Presentation Phase
A presents utterance u to consider. He does so on the assumption that, if B gives evidence e or stronger, he can believe that B understands what A means by u.
Acceptance Phase
B accepts utterance u by giving evidence e' that she believes she understands what A means by u. She does so on the assumption that once A registers evidence e', he will also believe that B understands.

In extending the definitions of contribution, presentation and acceptance for multiparty conversation, we make several assumptions about the nature of multiparty interaction. First, we assume that the speaker need not ensure that non-addressees understand the presentation. Second, we note that a hearer may believe that she is an addressee even if she is not addressed directly by the speaker. Finally, we assume that a hearer, even when she believes that she is an addressee, may present less-than-normally strong evidence of understanding if (a) other addressees present normally strong evidence and (b) the hearer believes the other addressees' understanding is sufficiently mutual.

Accordingly, we differentiate between evidence that is of the strength normally sufficient to indicate understanding by an addressee and evidence where strong indication of understanding is not normally required. Let the hearers of A's utterance u be represented as B1, ..., Bn. Then:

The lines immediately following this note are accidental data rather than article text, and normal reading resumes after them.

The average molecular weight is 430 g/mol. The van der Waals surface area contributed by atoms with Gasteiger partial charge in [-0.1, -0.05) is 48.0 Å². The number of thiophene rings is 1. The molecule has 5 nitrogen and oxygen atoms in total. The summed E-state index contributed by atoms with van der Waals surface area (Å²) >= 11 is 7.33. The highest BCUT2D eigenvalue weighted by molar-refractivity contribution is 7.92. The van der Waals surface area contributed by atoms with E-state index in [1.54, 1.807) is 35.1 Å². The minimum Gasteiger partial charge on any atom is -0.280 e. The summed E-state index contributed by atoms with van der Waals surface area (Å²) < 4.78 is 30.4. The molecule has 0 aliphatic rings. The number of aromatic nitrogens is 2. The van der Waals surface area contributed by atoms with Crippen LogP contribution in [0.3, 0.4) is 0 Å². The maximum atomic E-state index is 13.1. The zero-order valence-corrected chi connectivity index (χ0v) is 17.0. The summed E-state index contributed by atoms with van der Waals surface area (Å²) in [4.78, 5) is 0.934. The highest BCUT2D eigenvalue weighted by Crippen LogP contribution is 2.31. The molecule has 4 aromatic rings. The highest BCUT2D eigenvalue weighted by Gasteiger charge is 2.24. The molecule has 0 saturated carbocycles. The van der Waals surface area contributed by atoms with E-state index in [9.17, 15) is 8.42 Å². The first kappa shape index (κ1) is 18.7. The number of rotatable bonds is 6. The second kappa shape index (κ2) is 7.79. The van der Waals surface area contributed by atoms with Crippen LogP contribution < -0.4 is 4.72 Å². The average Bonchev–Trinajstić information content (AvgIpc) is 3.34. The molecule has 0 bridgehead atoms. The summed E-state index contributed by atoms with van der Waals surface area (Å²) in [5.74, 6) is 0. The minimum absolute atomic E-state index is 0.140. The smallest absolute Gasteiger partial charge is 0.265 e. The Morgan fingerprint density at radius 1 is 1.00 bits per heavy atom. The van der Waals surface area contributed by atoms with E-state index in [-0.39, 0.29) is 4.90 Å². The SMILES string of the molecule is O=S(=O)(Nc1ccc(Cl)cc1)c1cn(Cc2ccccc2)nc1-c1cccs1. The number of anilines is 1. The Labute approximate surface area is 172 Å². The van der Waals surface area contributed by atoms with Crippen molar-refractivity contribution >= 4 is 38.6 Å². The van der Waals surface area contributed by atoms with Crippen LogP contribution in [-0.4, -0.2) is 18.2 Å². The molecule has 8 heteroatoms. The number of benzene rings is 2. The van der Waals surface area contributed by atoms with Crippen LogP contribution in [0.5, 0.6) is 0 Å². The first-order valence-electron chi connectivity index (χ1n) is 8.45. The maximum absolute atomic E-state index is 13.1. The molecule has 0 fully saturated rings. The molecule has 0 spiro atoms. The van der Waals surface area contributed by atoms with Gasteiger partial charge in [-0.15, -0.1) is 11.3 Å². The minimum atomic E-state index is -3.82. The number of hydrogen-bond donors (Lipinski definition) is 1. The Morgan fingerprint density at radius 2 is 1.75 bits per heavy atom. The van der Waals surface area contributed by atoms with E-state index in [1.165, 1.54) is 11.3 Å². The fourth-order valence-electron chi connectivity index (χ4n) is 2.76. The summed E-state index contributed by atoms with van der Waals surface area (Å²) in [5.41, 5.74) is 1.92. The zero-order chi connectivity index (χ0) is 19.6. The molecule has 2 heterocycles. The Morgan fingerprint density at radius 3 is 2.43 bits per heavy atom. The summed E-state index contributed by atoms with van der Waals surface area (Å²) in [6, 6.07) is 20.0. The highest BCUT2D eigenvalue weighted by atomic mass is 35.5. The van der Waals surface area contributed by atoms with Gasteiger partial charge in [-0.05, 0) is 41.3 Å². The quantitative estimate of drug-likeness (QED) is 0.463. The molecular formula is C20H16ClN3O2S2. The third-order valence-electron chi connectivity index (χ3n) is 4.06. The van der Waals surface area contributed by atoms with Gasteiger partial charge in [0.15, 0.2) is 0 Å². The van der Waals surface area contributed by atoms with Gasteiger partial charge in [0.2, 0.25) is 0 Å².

A Contribution
is an action by a speaker that has content intended to be conveyed to at least one hearer and that assists some subset of the conversants in establishing mutual belief.
Primary Evidence
is evidence e' presented by hearer Bi where she believes that she was an intended addressee of A's. That is, Bi believes that A requires evidence from her to believe that they mutually understand u.
Secondary Evidence
is evidence e' presented by hearer Bi when she believes that she was not an intended addressee of A's and/or she believes that A does not require primary evidence of understanding.

To accommodate multiple hearers, the notions of the presentation and acceptance phases are extended from the dyadic definitions:

Presentation Phase
A presents utterance u for some subset of B1, ..., Bn to consider based on the assumption that if that same subset of hearers collectively gives enough primary evidence e, he can believe that they understand what he meant by u.
Acceptance Phase
For all hearers 1 <= i <= n, Bi accepts utterance u by giving either primary or secondary evidence that she understands what A means by u. She does so on the assumption that if A registers the evidence, he will believe that A understands.

Thus from the speaker's perspective, a successful contribution requires only that some sufficient proportion of the addressees understand. From the hearer's perspective, it is sufficient to present evidence that she believes she understands if she were an addressee and if not enough of the other hearers presented evidence that they understand. The practical rationale for this is that if every addressee attempted to provide primary evidence of understanding, the speaker would be overwhelmed by acceptances.